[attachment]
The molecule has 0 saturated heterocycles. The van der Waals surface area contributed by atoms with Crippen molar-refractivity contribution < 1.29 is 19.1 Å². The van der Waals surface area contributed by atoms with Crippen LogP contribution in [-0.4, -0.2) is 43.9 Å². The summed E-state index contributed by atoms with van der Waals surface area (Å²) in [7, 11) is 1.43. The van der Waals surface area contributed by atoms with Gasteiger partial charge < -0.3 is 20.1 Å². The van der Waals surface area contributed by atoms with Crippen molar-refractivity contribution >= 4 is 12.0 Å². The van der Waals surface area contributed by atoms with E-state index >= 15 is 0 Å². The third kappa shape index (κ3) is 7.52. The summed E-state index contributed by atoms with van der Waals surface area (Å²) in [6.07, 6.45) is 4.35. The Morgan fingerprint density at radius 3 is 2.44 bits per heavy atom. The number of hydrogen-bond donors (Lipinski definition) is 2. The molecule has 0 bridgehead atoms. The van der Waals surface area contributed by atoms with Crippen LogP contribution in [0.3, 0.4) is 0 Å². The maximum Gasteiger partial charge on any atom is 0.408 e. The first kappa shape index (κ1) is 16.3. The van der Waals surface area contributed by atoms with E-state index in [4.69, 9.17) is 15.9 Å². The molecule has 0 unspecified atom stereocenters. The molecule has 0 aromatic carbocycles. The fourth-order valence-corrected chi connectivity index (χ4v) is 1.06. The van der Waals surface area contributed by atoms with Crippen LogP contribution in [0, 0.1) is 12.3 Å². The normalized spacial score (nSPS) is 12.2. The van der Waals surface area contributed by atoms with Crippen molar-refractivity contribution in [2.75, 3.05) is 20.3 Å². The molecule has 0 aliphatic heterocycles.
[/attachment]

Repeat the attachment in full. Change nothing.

The molecule has 0 saturated heterocycles. The van der Waals surface area contributed by atoms with Crippen molar-refractivity contribution < 1.29 is 19.1 Å². The van der Waals surface area contributed by atoms with Crippen LogP contribution in [-0.4, -0.2) is 43.9 Å². The summed E-state index contributed by atoms with van der Waals surface area (Å²) in [7, 11) is 1.43. The van der Waals surface area contributed by atoms with Gasteiger partial charge < -0.3 is 20.1 Å². The van der Waals surface area contributed by atoms with Crippen molar-refractivity contribution >= 4 is 12.0 Å². The van der Waals surface area contributed by atoms with E-state index >= 15 is 0 Å². The third kappa shape index (κ3) is 7.52. The summed E-state index contributed by atoms with van der Waals surface area (Å²) in [6.07, 6.45) is 4.35. The Morgan fingerprint density at radius 3 is 2.44 bits per heavy atom. The number of hydrogen-bond donors (Lipinski definition) is 2. The molecule has 0 bridgehead atoms. The van der Waals surface area contributed by atoms with Crippen LogP contribution in [0.3, 0.4) is 0 Å². The maximum Gasteiger partial charge on any atom is 0.408 e. The first kappa shape index (κ1) is 16.3. The van der Waals surface area contributed by atoms with E-state index in [4.69, 9.17) is 15.9 Å². The molecule has 0 unspecified atom stereocenters. The molecule has 0 aromatic carbocycles. The fourth-order valence-corrected chi connectivity index (χ4v) is 1.06. The van der Waals surface area contributed by atoms with Crippen LogP contribution in [0, 0.1) is 12.3 Å². The normalized spacial score (nSPS) is 12.2. The van der Waals surface area contributed by atoms with Crippen molar-refractivity contribution in [2.75, 3.05) is 20.3 Å². The molecule has 0 aliphatic heterocycles.